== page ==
Culturally, Wheeler also may bring change. In his opening speech with EPA employees, Wheeler reassured agency staff, saying “[t]o the employees, I want you to know that I will start with the presumption that you are performing our work as well as it can be done. My instinct will be to defend your work, and I will seek the facts from you before drawing conclusions.”

Study Finds Coal Bailout Proposal Could Increase Premature Deaths, Carbon Dioxide Emissions

A working paper released by the independent think tank Resources for the Future finds that if  President Donald Trump’s proposed bailout of coal-fired power plants goes into effect in 2019 and 2020 it could lead to the pollution-related deaths of 353 to 815 Americans. The paper indicates that each year the policy could cause 1 death for each 2 to 4.5 of the estimated total 790 coal-mine jobs estimated to be supported by the bailout.

According to the authors, delayed retirement of coal that have announced they will close by the end of 2020 could cause these deaths due to their additional sulfur dioxide and nitrogen oxide emissions. The paper’s modeling simulations show that over the two-year period the policy would increase carbon dioxide emissions by 22 million tons, or about the amount emitted by 4.3 million cars in a year. Applying the policy to nuclear generators would prevent only 24 to 53 premature deaths and 9 million tons of carbon dioxide emissions over the period.

The authors call these mortality estimates “conservative” in part because the number of plants prevented from retiring could be larger than the number modeled.

The assessment, which assumes that the Trump administration’s possible action would delay closure of some 3 percent of U.S. coal-fired generation capacity and 1 percent of U.S. nuclear capacity, is one of the first examinations of the evolving plan to prop up coal and nuclear power plants that are struggling to compete with power plants using cheap natural gas and renewable electricity.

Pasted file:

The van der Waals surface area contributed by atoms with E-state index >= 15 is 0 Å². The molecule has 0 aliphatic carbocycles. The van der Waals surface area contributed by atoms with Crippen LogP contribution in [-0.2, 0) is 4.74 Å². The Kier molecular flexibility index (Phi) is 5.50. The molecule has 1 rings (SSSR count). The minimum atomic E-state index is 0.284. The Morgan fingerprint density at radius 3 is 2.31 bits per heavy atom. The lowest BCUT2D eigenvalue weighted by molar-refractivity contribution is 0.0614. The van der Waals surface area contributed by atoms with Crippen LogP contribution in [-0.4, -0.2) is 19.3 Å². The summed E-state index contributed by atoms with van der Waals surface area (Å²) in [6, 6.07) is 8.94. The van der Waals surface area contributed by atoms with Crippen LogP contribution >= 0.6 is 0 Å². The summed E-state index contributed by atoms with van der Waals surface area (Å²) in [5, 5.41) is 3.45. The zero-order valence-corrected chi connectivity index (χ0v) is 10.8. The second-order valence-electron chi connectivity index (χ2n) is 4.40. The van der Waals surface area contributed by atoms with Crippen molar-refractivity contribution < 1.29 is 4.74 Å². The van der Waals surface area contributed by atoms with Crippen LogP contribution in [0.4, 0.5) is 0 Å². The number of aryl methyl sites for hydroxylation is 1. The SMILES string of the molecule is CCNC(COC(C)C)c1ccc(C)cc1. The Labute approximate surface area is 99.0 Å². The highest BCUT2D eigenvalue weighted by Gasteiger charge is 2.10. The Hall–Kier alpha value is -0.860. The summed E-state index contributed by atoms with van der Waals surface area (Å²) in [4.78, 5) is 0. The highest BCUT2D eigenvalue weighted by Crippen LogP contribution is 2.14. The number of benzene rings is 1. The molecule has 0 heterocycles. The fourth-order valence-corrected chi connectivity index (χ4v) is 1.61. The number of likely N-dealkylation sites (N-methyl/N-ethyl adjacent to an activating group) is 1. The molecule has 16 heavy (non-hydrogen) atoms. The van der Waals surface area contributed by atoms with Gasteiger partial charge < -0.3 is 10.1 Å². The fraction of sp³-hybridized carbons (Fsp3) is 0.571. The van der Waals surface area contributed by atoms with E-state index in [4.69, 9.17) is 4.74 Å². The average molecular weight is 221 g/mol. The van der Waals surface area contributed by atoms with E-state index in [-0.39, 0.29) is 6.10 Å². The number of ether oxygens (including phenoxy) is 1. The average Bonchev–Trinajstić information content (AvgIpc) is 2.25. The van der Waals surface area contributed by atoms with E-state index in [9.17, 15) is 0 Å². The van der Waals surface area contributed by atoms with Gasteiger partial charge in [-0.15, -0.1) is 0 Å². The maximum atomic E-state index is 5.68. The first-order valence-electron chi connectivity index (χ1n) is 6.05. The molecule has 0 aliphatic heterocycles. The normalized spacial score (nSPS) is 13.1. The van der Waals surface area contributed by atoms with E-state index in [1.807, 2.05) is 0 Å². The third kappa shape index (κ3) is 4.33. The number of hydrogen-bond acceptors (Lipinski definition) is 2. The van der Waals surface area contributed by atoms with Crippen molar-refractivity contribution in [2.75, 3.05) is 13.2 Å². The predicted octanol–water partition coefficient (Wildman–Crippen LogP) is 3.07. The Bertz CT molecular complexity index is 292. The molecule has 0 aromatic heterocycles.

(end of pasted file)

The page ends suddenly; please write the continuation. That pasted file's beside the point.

That proposed bailout, outlined in a memo in May, would use a Cold War-era law to keep aging coal and nuclear plants from shuttering. On June 1, Trump ordered U.S. Department of Energy Secretary Rick Perry to take immediate action to keep those plants open.

The Climate Post offers a rundown of the week in climate and energy news. It is produced each Thursday by Duke University’s Nicholas Institute for Environmental Policy Solutions

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As part of the Paris Agreement—a global treaty that aims to limit global warming to well below 2 degrees Celsius above preindustrial levels and to pursue efforts to limit that increase to 1.5 degrees Celsius—China pledged to peak its carbon dioxide emissions by 2030. A new study in the journal Nature Geoscience suggests China’s emissions peaked in 2013 and have declined in each year from 2014 to 2016.

“The decline of Chinese emissions is structural and is likely to be sustained if the growing industrial and energy system transitions continue,” said Dabo Guan, a University of East Anglia climate change economics professor and lead author. “China has increasingly assumed a leadership role in climate-change mitigation.”

The study suggests that slowing economic growth and a decline in the share of coal used for energy has aided in the rapid decrease in China’s rising emissions. These changes in industrial activities and coal use, along with efficiency increases, have roots in the changing structure of China’s economy and in long-term government policies, in particular, creation of China’s nationwide emissions trading scheme.

The policy context and initial program design of that scheme is reviewed by my colleague, Billy Pizer, a faculty fellow at Duke University’s Nicholas Institute for Environmental Policy Solutions, in an article in the journal AEA Papers and Proceedings. It highlights important concerns, discusses possible modifications, and suggests topics for further research.

FERC Rejects PJM Capacity Market Proposals